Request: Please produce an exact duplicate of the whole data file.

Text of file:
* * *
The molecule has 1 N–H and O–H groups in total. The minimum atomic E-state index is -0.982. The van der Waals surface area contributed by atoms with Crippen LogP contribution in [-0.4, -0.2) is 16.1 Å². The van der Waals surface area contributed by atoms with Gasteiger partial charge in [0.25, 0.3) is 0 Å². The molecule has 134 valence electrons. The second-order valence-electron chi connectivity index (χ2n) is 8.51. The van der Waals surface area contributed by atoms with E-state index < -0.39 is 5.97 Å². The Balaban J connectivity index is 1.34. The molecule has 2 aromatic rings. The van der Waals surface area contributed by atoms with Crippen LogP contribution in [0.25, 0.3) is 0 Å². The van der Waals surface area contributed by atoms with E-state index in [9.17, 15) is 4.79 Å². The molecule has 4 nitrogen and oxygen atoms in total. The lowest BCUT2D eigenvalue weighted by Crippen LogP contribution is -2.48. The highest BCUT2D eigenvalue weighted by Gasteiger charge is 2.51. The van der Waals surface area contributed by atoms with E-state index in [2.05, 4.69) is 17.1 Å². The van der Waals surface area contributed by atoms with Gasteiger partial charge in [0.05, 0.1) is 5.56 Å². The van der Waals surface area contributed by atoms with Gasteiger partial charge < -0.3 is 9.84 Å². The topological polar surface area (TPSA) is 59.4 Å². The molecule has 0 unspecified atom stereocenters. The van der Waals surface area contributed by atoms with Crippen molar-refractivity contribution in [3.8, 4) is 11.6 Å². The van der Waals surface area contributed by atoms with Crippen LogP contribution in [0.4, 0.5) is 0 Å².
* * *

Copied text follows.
The molecule has 1 N–H and O–H groups in total. The minimum atomic E-state index is -0.982. The van der Waals surface area contributed by atoms with Crippen LogP contribution in [-0.4, -0.2) is 16.1 Å². The van der Waals surface area contributed by atoms with Gasteiger partial charge in [0.25, 0.3) is 0 Å². The molecule has 134 valence electrons. The second-order valence-electron chi connectivity index (χ2n) is 8.51. The van der Waals surface area contributed by atoms with E-state index < -0.39 is 5.97 Å². The Balaban J connectivity index is 1.34. The molecule has 2 aromatic rings. The van der Waals surface area contributed by atoms with Crippen LogP contribution in [0.25, 0.3) is 0 Å². The van der Waals surface area contributed by atoms with E-state index in [9.17, 15) is 4.79 Å². The molecule has 4 nitrogen and oxygen atoms in total. The lowest BCUT2D eigenvalue weighted by Crippen LogP contribution is -2.48. The highest BCUT2D eigenvalue weighted by Gasteiger charge is 2.51. The van der Waals surface area contributed by atoms with E-state index in [2.05, 4.69) is 17.1 Å². The van der Waals surface area contributed by atoms with Gasteiger partial charge in [0.05, 0.1) is 5.56 Å². The van der Waals surface area contributed by atoms with Gasteiger partial charge < -0.3 is 9.84 Å². The topological polar surface area (TPSA) is 59.4 Å². The molecule has 0 unspecified atom stereocenters. The van der Waals surface area contributed by atoms with Crippen molar-refractivity contribution in [3.8, 4) is 11.6 Å². The van der Waals surface area contributed by atoms with Crippen LogP contribution in [0.4, 0.5) is 0 Å².